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Defensive mechanism in cholangiocarcinoma cells against oxidative stress induced by chlorin e6-based photodynamic therapy

Authors Lee HM, Chung CW, Kim CH, Kim DH, Kwak TW, Jeong YI, Kang DH

Received 11 February 2014

Accepted for publication 29 April 2014

Published 18 September 2014 Volume 2014:8 Pages 1451—1462

DOI https://doi.org/10.2147/DDDT.S62265

Checked for plagiarism Yes

Review by Single-blind

Peer reviewer comments 3

Hye Myeong Lee,1,* Chung-Wook Chung,2,* Cy Hyun Kim,1,3 Do Hyung Kim,1,3 Tae Won Kwak,1 Young-Il Jeong,1 Dae Hwan Kang1,3

1National Research and Development Center for Hepatobiliary Cancer, Research Institute for Convergence of Biomedical Science and Technology, Yangsan, Republic of Korea; 2Department of Biological Sciences, Andong National University, Andong, Republic of Korea; 3School of Medicine, Pusan National University, Yangsan, Republic of Korea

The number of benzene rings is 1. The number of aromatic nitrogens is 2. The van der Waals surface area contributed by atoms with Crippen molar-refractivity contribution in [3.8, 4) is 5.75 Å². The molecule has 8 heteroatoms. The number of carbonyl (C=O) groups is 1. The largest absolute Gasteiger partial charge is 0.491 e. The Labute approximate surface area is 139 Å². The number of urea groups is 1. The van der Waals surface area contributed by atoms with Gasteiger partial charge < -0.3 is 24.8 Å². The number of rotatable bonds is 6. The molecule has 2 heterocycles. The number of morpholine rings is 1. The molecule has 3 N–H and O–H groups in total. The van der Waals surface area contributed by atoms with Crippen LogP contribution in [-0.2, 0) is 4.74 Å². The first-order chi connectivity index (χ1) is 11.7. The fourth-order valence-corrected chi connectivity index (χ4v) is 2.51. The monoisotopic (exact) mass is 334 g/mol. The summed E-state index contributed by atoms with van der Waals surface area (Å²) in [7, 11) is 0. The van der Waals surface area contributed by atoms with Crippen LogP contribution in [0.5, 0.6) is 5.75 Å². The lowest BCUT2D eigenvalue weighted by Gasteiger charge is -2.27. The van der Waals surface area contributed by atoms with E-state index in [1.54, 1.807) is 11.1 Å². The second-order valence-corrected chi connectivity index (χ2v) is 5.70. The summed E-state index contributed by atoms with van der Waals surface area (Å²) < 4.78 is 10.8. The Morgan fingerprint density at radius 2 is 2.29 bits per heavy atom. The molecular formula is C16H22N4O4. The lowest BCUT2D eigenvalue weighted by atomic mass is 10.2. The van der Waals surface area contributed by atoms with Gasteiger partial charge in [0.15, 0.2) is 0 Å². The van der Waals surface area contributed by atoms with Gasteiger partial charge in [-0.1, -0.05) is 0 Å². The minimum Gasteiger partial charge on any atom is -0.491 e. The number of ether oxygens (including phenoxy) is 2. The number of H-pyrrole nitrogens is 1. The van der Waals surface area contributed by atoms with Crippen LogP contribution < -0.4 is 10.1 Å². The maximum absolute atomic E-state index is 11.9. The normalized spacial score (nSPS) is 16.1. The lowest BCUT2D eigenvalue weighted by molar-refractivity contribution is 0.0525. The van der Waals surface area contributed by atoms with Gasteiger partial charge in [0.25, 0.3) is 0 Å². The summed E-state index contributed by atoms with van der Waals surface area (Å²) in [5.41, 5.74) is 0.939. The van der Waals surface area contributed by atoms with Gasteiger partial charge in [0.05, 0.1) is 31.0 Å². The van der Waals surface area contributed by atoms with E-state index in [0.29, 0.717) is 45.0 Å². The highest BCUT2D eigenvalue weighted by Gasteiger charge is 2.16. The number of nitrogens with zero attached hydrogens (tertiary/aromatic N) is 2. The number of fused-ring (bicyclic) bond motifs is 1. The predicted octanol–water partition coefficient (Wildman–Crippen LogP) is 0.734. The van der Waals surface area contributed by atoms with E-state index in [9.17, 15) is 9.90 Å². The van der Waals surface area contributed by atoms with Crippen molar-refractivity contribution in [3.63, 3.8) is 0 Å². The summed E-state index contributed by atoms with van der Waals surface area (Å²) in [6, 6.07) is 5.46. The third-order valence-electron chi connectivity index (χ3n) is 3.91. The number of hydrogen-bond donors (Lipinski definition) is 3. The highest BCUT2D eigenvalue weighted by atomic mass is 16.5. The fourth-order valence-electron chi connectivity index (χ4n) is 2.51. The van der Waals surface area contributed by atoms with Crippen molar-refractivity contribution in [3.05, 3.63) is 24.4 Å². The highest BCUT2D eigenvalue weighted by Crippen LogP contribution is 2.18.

*Both authors contributed equally to this work

Abstract: In this study, the effect of chlorin e6-based photodynamic therapy (Ce6-PDT) was investigated in human intrahepatic (HuCC-T1) and extrahepatic (SNU1196) cholangiocarcinoma (CCA) cells. The amount of intracellular Ce6 increased with increasing Ce6 concentration administered, or with incubation time, in both cell lines. The ability to take up Ce6 and generate reactive oxygen species after irradiation at 1.0 J/cm2 did not significantly differ between the two CCA cell types. However, after irradiation, marked differences were observed for photodamage and apoptotic/necrotic signals. HuCC-T1 cells are more sensitive to Ce6-PDT than SNU1196 cells. Total glutathione (GSH) levels, glutathione peroxidase and glutathione reductase activities in SNU1196 cells were significantly higher than in HuCC-T1 cells. With inhibition of enzyme activity or addition of GSH, the phototoxic effect could be controlled in CCA cells. The intracellular level of GSH is the most important determining factor in the curative action of Ce6-PDT against tumor cells.

Keywords: cholangiocarcinoma, chlorin e6, photodynamic therapy, reactive oxygen species, glutathione, heme oxygenase-1

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